Tuesday, August 19, 2008

The Werewolf Incident

It's been a few days, and I've had a chance to cool down, so let's talk about what happened the other night at GenCon that had me so angry.

For the last three years, now, we've played a pick-up game of Werewolves of Miller's Hollow in the same location. We do this after the dealer's room is closed, so my wife and I are on our own time - we have Asmodee demo copies, but we usually have several other games with us (both Asmodee and non-Asmodee games both). In past years, we've played Werewolves for a few hours and then wandered off to play other games.

Where we play winds up looking something like this:

GenCon 2008

Let me explain Werewolves a bit, for those few of you who aren't familiar. Every player is given a role card to keep secret. The basic three characters are Villagers, Werewolves and Seers. The Werewolves kill one non-Werewolf per night. The Villagers then try to determine who the werewolves are by lynching one person per day. The Seer is on the side of the Villagers, and can clear or convict one person per night. The game requires about eight people to be any fun, but can go up to 30+ without losing any of its fun. Provided, of course, that you have a good moderator. Thomas, who moderates our games for us, is among the best.

There are multiple versions of the game on the market, and some have other characters available. The two best-known versions are the Asmodee Editions version (which we use, not because we demo for them, but because it is in our opinions clearly better than the other editions - see below) and the Looney Labs version. I'm not alone in this opinion, either.

To support my "better" assertion, here are three side-by-side comparisons of cards. These were all scanned at the same resolution. I just pulled the images into Publisher, saved as a .jpg, and then opened another program to crop the images to their current size.



Seer/Fortune Teller
Fortune Teller/Seer

On Friday, we were into our fifth game (I usually bow out after a few of them so I can take pictures and answer questions from passers-by), when Thomas was interrupted by a GenCon Staffer, who informed us that we were blocking traffic and needed to stop immediately and go elsewhere. Those of us who still wanted to play were welcome to go join "the 'official' Looney Labs games going on upstairs."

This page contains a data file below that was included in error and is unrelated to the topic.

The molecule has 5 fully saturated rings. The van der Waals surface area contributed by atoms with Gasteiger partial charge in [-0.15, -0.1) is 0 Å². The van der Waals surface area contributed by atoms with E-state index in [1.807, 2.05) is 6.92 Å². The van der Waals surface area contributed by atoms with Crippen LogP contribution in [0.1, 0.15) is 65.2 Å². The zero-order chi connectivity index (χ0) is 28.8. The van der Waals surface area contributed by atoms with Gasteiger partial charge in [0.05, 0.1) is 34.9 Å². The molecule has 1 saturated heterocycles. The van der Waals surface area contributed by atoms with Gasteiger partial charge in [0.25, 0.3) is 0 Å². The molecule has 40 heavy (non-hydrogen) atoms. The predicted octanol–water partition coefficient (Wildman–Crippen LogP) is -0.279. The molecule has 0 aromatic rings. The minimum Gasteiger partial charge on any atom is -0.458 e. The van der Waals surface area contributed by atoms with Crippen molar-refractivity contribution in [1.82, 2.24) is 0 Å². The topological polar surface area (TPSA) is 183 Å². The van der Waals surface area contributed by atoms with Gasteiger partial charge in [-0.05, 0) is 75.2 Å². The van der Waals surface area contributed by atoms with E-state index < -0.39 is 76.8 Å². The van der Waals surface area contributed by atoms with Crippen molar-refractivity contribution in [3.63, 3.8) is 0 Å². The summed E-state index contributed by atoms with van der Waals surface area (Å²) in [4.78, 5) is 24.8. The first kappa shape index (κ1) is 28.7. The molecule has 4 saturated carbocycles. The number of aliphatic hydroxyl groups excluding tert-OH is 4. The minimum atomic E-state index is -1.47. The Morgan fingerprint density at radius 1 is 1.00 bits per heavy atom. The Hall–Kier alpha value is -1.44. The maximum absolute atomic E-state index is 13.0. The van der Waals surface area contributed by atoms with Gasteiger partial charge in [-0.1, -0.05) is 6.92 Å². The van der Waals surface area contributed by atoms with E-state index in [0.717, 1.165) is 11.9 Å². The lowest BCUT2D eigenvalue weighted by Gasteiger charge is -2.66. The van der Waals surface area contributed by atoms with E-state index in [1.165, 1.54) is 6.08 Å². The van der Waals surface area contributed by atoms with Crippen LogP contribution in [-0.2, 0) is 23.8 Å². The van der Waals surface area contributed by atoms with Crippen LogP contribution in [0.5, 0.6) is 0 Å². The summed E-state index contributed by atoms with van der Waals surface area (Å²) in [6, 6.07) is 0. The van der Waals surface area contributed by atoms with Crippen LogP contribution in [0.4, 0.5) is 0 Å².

As stated above: We don't like the Looney Labs version, Are You A Werewolf? And it's not just the images - they won't play with more than fifteen players, for example. And the larger games give more time for the villagers to develop their strategy.

And blocking traffic?

See this?

GenCon 2008

Does that look blocked to you? That photo, BTW, is straight from camera to computer to internet. No photo manipulation. I didn't even adjust color balance. It's also of the interrupted game.

We play where we do because it won't block traffic. Admittedly, it's not a designated open gaming area, but groups larger than ours often claim the area during the day to just sit and chat. Or stand and chat. The next day, it was nearly impassable due to someone's R2D2 model rolling around.

Several players in the group protested - some of them angrily. The GenCon staffer responded quite rudely and belligerently. Disproportionately so.

For the record, the group included several GenCon volunteers. People who are well aware of the rules, and are good about following them. They were shocked at the shutdown - and then at how belligerent the staffer became.

We ended up moving to an area that was designated as an open gaming area, but our game was cut down to about 10 players. And the open area required the use of a table, which made the game ... less. It's worth noting, by the way, that we passed several Werewolf games on the way to the open gaming area. None of them were in a designated open area. Several of them were blocking the hallways to a greater extent than we were. I didn't check what versions of the game were being played - we were moving, and I didn't want to stop and check something that might further frustrate or annoy me.

There were all sorts of theories bandied about by the remaining players - I don't know what triggered the shutdown. It may have been a complaint from someone or it may have been something the staffer thought he'd do on his own.

The next night, we started in the open game area.

We're not sure about next year - even though it was unofficial, it felt targeted to enough players that I felt it necessary to make sure that Christophe knew what had happened.

Let me emphasize this: I don't blame Looney Labs for this. They make a number of games, several of which I think are phenomenal. I particularly like the Icehouse pieces/toolbox. I will admit to disliking (strongly) Fluxx in most of its iterations - but even I can accept that it's a brilliant discussion of what exactly a game is. But that's another discussion for another time.

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